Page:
He sent a message to a world that is increasingly wary of globalization: "The answer is to do trade right."
Trump's triumph in this month's US presidential poll has raised concerns that years of rolling back trade barriers could be reversed after the populist billionaire vowed to tear up a series of key deals.
His victory overshadowed a summit of the Asia-Pacific Economic Cooperation (APEC) group held in Peru this week where leaders, including Obama, China's Xi Jinping and Russia's Vladimir Putin, found themselves under fierce pressure to defend free trade.
Globalization and trade deals have been increasingly blamed in Europe and America for sending jobs abroad and eroding living standards, concerns reflected in both the election of Trump and Britain's "Brexit" vote in June to leave the European Union.
At the APEC gathering there was particular concern about the future of a major US-backed accord -- the Trans-Pacific Partnership (TPP), which Trump has vowed to kill off -- and that China was positioning itself to forge ahead with its own trade deals and fill a vacuum left by any American withdrawal.
But after the summit closed on Sunday, Obama said that the 12-nation trans-Pacific deal, a key part of his much-vaunted "pivot" to Asia, was far from dead and those involved still wanted to move forward with the United States.
The president also insisted trade was positive as long as it was carried out in the right way and sought to answer rising concerns about globalization, conceding that "historic gains in prosperity" had not been evenly distributed.
"That can reverberate through our politics," he said.
"That's why I firmly believe one of our greatest challenges in the years ahead across our nations and within them will be to make sure that the benefits of the global economy are shared by more people."
And he sent a message to a world that is increasingly wary of globalization: "The answer is to do trade right."
Obama's concerns about growing inequality were echoed by other leaders at the gathering, with Singaporean Prime Minister Lee Hsien Loong saying steps must be taken to ensure that "no groups in society are left behind."
"Only then can we push ahead with trade and economic cooperation," he said.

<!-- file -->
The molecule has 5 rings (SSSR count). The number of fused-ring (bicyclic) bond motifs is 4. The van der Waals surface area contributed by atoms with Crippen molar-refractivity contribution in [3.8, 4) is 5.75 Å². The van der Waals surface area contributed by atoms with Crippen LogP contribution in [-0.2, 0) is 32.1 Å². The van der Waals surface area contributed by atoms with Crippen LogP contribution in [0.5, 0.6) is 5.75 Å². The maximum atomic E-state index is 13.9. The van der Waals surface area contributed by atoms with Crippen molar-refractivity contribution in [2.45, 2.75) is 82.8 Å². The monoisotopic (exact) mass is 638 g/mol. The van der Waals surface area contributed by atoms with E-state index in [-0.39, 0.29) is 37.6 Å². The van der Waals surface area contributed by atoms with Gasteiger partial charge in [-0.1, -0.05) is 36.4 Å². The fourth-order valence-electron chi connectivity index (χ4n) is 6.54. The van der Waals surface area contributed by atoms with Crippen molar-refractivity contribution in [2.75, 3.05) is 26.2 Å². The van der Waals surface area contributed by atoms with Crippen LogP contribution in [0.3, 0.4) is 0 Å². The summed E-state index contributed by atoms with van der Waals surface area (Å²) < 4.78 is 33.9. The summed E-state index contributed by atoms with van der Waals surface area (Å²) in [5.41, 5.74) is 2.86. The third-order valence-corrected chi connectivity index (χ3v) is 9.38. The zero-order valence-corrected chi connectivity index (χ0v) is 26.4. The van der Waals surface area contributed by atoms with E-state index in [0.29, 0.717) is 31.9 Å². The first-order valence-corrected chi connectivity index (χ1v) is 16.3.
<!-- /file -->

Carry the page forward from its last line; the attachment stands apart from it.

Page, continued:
APEC's 21 members from either side of the Pacific offered their own staunch defense of free trade as the annual summit ended, pledging to "fight against all forms of protectionism."
In addition the group vowed to refrain from competitive devaluation of their currencies, after Trump repeatedly accused China of keeping the yuan undervalued to boost exports and threatened to declare Beijing a currency manipulator.
But analysts were not convinced by the APEC statement, with senior analyst Jeffrey Halley at forex broker Oanda saying it sounded like "empty rhetoric."
"Most participants have very different definitions of what constitutes open markets and protectionism," he said.
While Obama sought to be upbeat about the TPP's prospects, some experts say Trump's attacks on the agreement -- which he called a "terrible deal" -- and his Republican allies' control of Congress mean it is dead in the water.
Other observers have suggested that the deal-making real estate mogul may seek to negotiate changes to the agreement once he takes office in January, and then claim a victory if a new version is passed.
A failure of the TPP would likely be welcomed by China, which was excluded from the deal and saw it as an attempt by the US to increase its clout in Beijing's backyard.
As the summit concluded Sunday, Chinese foreign ministry official Tan Jian took a veiled swipe at America, saying that countries "should not politicize free trade arrangements."
Trump's victory and the potential demise of the TPP means that even longtime US allies may soon be turning to Beijing in a region hungry for trade.
President Xi set himself up as the anti-Trump at this week's summit, defending open markets and pushing two rival agreements -- an APEC-wide deal and a 16-member accord that excludes the US.